Japanese Prime Minister Shinzo Abe said he would delay a sales tax hike scheduled for next April by two and a half years, a senior ruling party official said after a meeting with the premier on Monday.
“The premier’s determination to postpone the tax increase seems to be very strong,” Masahiko Komura, vice president of the ruling Liberal Democratic Party, told reporters.
Komura’s comments confirm what sources had told Reuters on Sunday as Abe looks to avoid dealing a hammer blow to a fragile economic recovery, with the announcement on the tax decision expected ahead of an upper house election expected in July.
But Finance Minister Taro Aso has voiced opposition, saying that Abe should dissolve the lower house of parliament and call a snap election if he were to postpone the tax hike.
Speculation persists that Abe may call a snap election for the lower house to seek a mandate for postponing the tax increase, after a rise in his support rates following the G7 summit and U.S. President Barack Obama’s historic visit to Hiroshima, site of the world’s first atomic bombing, on Friday.
A survey by the Nikkei business daily published on Monday showed Abe’s support rose three points to 56 percent, while a Kyodo news agency poll showed a 7 point rise to 55.3 percent.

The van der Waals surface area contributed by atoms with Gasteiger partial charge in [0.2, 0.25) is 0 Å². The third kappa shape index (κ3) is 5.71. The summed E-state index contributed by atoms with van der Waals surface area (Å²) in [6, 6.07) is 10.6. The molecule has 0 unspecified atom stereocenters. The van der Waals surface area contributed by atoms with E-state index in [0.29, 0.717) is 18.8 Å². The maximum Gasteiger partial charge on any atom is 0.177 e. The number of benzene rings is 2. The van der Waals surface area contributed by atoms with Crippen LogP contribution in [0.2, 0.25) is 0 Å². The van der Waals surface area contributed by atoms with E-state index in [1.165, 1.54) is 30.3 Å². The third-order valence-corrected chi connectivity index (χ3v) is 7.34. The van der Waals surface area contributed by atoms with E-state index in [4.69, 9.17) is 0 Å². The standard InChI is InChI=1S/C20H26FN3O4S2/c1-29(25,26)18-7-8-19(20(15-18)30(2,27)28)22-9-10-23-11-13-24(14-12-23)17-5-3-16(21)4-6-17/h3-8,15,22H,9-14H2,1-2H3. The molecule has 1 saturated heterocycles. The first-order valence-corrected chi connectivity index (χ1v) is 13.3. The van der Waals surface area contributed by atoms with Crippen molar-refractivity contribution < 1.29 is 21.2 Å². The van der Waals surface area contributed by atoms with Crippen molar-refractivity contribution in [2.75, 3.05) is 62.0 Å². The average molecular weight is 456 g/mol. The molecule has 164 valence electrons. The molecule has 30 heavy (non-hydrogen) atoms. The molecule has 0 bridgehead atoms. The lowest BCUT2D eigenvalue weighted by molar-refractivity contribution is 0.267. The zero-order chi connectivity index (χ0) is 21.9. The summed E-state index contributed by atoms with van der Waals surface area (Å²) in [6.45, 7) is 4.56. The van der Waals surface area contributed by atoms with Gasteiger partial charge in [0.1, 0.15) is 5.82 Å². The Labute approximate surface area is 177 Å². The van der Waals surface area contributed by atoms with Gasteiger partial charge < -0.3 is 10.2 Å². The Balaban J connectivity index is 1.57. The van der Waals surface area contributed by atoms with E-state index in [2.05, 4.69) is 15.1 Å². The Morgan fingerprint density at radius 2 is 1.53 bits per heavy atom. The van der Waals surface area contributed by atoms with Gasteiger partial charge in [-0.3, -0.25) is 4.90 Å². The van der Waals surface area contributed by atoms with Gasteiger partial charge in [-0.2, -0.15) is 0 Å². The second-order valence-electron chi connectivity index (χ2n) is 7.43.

But Toshiro Nikai, another senior LDP official who met Abe on Monday, said the premier did not appear to have any plan to call a snap election for the time being.
Expectations the government will delay the tax hike helped push Japan’s Nikkei stock index up 0.9 percent.
CONSUMPTION REMAINS WEAK
Abe is meeting senior LDP and coalition party officials on Monday to gain consent for his plan to delay the tax increase.
He is expected to formally announce the tax hike delay by the end of the current session of parliament on Wednesday, government officials have told Reuters.
The prime minister is also expected to order an extra budget to boost stimulus measures, just two months into the fiscal year and on the heels of a supplementary budget to fund rebuilding efforts after the recent earthquakes in southern Japan.
Consumption has yet to recover after Japan fell into recession when Abe raised the sales tax to 8 percent from 5 percent in April 2014 in an effort to curb government debt.
Data released on Monday showed retail sales fell in April for the second consecutive month, bolstering the argument that next year’s tax hike should be postponed.
Fiscal hawks like Aso have said the tax hike is critical to rein in Japan’s huge public debt and cover ballooning social welfare costs of its fast-ageing population.
Abe has long said he would proceed with a plan to raise the tax rate to 10 percent next April unless Japan faced a crisis on the magnitude of the Lehman shock.